Here is an overview:

Root of the backup folder.

Root of the backup folder. The contents are hardlinked, which means that 10 identical files backed up at different times take only the space of 1 file.

The includelist file for the backup might look like this:


And this is an example of how to run the backup script:

.\ps-backup.ps1 -Backup -BackupRoot "W:\Backups\Archive" -SourcePath "W:\Scripts\ps-backup\include_list.txt" -ExclusionList "W:\Scripts\ps-backup\exclude_list.txt"


How to make Mass Effect (Steam) start on Windows 7/8 without admin rights

Filed under: Gaming — Tags: , — Davor @ 21:32

First the reason why it will not start, and then the solution.
I traced the process during startup. It seems MassEffect.exe tries to write to HKEY_LOCAL_MACHINE\SOFTWARE\Wow6432Node\AGEIA Technologies, but it doesn’t have enough privileges. Running it as admin for the first time will set the appropriate values. On subsequent runs these values will only be read, so no admin rights are needed.

Either run Steam elevated (i.e. with admin rights) the first time you run Mass Effect, or make the HKLM key yourself and give the “User” group full rights on it. In the second case, after you run Mass Effect for the first time it will make “enableLocalPhysXCore” and “EpicLocalDLLHack” REG_BINARIES, and add appropriate values to them. Value for “enableLocalPhysXCore” is system dependent (i.e. not generic!)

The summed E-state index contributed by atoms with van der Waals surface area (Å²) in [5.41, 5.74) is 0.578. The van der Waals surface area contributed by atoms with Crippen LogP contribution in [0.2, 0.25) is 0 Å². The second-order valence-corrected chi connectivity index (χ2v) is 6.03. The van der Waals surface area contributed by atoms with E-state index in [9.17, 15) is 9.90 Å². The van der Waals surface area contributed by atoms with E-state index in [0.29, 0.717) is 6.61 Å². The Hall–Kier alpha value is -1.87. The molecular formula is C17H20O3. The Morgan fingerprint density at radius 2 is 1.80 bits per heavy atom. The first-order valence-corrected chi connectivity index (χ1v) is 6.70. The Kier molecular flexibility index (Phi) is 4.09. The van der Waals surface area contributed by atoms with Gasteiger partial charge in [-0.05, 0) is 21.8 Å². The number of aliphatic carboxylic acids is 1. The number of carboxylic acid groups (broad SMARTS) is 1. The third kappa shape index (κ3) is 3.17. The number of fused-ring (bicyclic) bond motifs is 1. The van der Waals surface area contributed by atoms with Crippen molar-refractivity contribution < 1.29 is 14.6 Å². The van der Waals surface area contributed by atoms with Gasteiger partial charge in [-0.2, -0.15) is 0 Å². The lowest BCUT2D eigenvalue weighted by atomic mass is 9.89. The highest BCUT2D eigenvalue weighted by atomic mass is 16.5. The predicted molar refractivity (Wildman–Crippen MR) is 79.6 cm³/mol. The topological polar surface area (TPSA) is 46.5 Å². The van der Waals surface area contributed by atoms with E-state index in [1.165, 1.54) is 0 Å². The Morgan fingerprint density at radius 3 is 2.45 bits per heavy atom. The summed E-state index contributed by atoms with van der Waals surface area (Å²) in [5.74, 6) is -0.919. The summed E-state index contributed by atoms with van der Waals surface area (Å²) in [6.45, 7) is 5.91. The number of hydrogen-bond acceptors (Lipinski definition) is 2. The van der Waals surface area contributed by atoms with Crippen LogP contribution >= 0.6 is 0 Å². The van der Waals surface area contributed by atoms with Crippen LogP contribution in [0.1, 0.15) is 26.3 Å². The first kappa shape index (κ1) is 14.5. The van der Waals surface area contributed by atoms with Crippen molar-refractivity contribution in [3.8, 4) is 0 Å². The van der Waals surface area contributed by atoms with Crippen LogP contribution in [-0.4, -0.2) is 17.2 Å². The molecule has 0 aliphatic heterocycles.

Note: simply running MassEffect.exe with admin rights will not suffice. The reason is that once MassEffect.exe is executed with admin rights, it will run Steam for authentication and exit. Then Steam will run MassEffect.exe again, but it is not elevated this time, so it will not be able to write to HKLM. You either need to run Steam elevated, or set “run this program as administrator” in compatibility settings of MassEffect.exe.


Ignoring device I/O errors during copy with PowerShell

Filed under: PowerShell,Programming — Tags: , , — Davor @ 19:14

I had a failing hard drive with lots of RAR files with recovery records. Problem was that I couldn’t get the files off the hard drive with tools like robocopy and xcopy because the drive had many bad sectors resulting in CRC and I/O device errors. I also couldn’t repair the drive with chkdsk /R because the bad sectors kept reappearing.

I also tried Unstoppable Copier, but on best settings it seems to use 0,1% of the file size per read operation, which results in large data corruption when that read operation fails even if there are only a few bad sectors.